- The Background Investigation (BI) includes credit and criminal history checks, records checks to verify citizenship of family members, verification of date of birth, education, employment history and military history.
- Investigators will conduct interviews of individuals who know the candidate, and of any current or former spouse (divorced within the past 10 years).
- Residences will be confirmed, neighbors interviewed, and public records queried for information about bankruptcies, divorces and criminal or civil litigation.
- Additional interviews will be conducted, as needed, to resolve any inconsistencies or issues which have developed during the course of the investigation.
Would an individual with TS/SCI clearance be able to supplement that for the polygraph portion of the CBP application process?
CBP Law Enforcement positions require a polygraph. If you are a Veteran and have a current TS/SCI clearance, you may be eligible for a polygraph waiver. Applicants who are selected and meet this criterion will receive information to request a polygraph waiver in the Background Investigation package. CBP may accept the results of a prior federal polygraph exam in lieu of a CBP polygraph exam.
Are CBP employees required to learn a foreign language?
There is no requirement to be proficient in a language other than English, however, CBP certainly values employees who are language diverse. Some CBP law enforcement positions have requirements to learn the Spanish language as part of academy training. Candidates selected for these law enforcement positions are required to either pass a Spanish language proficiency examination or attend a six-week Spanish immersion class at FLETC.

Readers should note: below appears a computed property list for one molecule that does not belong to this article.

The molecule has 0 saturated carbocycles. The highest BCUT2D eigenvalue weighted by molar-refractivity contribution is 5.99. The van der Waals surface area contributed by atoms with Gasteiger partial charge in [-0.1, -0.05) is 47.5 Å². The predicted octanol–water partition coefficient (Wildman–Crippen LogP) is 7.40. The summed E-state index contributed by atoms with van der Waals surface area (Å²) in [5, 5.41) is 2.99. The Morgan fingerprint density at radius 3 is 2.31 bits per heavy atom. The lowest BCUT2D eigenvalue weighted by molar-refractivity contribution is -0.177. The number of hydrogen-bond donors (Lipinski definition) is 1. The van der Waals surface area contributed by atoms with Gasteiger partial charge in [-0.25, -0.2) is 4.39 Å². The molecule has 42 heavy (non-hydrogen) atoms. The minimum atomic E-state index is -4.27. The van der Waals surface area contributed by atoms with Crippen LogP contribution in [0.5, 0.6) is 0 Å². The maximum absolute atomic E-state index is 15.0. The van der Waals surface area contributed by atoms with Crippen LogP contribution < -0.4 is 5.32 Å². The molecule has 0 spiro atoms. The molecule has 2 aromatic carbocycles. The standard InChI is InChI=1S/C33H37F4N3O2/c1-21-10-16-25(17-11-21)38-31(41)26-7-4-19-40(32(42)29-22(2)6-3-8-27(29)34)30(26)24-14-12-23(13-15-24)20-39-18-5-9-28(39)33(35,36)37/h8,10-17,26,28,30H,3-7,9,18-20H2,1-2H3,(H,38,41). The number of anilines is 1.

What is the definition of “Direct Hire"?
Direct-Hire Authority (DHA) is granted by the U.S. Office of Personnel Management (OPM) to federal agencies for filling vacancies when a critical hiring need or severe shortage of candidates exists. For more information, visit OPM - Direct Hire.
How would a professional SCUBA certified diver become a diver at CBP?
CBP does not currently have any positions with requirements for SCUBA certification. However, applicants who have an interest in protecting our country’s borders by sea may want to explore CBP’s Marine Interdiction Agent position.
Does CBP require its candidates to surrender dual citizenship to be hired? If so, does this policy apply to interns?
No. Dual citizenship is a non-issue from a suitability standpoint (provided that the candidate is a citizen of the United States). If a security clearance is required, under the National Security Adjudicative Guidelines, dual citizenship is not an automatic disqualifier, but it must be examined under Guideline C “Foreign Preference.”
Yes, this policy applies to interns.
Interested individuals may also access information at USAJOBS and/or the CBP Careers website, to explore positions associated with Air and Marine Operations (AMO), Office of Field Operations (OFO), United States Border Patrol (USBP) and Office of Professional Responsibility (OPR).
What Hiring Authorities does CBP utilize?
CBP employs a wide variety of hiring authorities including:
Where can potential applicants find information regarding webinars hosted by CBP?
CBP National Recruitment hosts regularly scheduled webinars for academic, veteran, and diverse communities. A calendar of events is available at CBP.gov.
What are the current Law Enforcement Career Opportunities?
Visit our Apply Now page for the most current announcements.